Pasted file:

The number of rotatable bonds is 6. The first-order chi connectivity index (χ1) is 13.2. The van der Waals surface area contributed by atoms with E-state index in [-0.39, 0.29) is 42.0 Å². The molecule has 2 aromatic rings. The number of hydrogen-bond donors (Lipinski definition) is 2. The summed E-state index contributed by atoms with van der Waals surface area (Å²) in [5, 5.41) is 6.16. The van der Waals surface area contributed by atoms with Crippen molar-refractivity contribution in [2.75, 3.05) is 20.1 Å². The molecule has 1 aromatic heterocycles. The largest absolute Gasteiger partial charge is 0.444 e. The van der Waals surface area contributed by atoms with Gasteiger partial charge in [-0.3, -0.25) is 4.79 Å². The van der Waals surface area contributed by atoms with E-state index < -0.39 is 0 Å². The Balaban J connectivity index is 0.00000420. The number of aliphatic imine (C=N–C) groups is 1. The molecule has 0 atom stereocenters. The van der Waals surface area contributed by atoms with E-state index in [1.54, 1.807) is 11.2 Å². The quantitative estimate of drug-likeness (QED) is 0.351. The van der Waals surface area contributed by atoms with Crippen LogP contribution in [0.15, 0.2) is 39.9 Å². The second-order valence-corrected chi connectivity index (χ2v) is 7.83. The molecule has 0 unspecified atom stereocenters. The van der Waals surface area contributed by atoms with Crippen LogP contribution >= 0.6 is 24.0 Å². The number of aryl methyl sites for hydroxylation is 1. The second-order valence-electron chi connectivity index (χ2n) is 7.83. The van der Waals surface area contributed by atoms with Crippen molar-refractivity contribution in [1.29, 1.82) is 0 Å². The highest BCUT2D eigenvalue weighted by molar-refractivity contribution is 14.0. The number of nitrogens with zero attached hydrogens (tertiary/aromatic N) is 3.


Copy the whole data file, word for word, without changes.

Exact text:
The number of rotatable bonds is 6. The first-order chi connectivity index (χ1) is 13.2. The van der Waals surface area contributed by atoms with E-state index in [-0.39, 0.29) is 42.0 Å². The molecule has 2 aromatic rings. The number of hydrogen-bond donors (Lipinski definition) is 2. The summed E-state index contributed by atoms with van der Waals surface area (Å²) in [5, 5.41) is 6.16. The van der Waals surface area contributed by atoms with Crippen molar-refractivity contribution in [2.75, 3.05) is 20.1 Å². The molecule has 1 aromatic heterocycles. The largest absolute Gasteiger partial charge is 0.444 e. The van der Waals surface area contributed by atoms with Gasteiger partial charge in [-0.3, -0.25) is 4.79 Å². The van der Waals surface area contributed by atoms with E-state index < -0.39 is 0 Å². The Balaban J connectivity index is 0.00000420. The number of aliphatic imine (C=N–C) groups is 1. The molecule has 0 atom stereocenters. The van der Waals surface area contributed by atoms with E-state index in [1.54, 1.807) is 11.2 Å². The quantitative estimate of drug-likeness (QED) is 0.351. The van der Waals surface area contributed by atoms with Crippen LogP contribution in [0.15, 0.2) is 39.9 Å². The second-order valence-corrected chi connectivity index (χ2v) is 7.83. The molecule has 0 unspecified atom stereocenters. The van der Waals surface area contributed by atoms with Crippen LogP contribution >= 0.6 is 24.0 Å². The number of aryl methyl sites for hydroxylation is 1. The second-order valence-electron chi connectivity index (χ2n) is 7.83. The van der Waals surface area contributed by atoms with Crippen molar-refractivity contribution in [1.29, 1.82) is 0 Å². The highest BCUT2D eigenvalue weighted by molar-refractivity contribution is 14.0. The number of nitrogens with zero attached hydrogens (tertiary/aromatic N) is 3.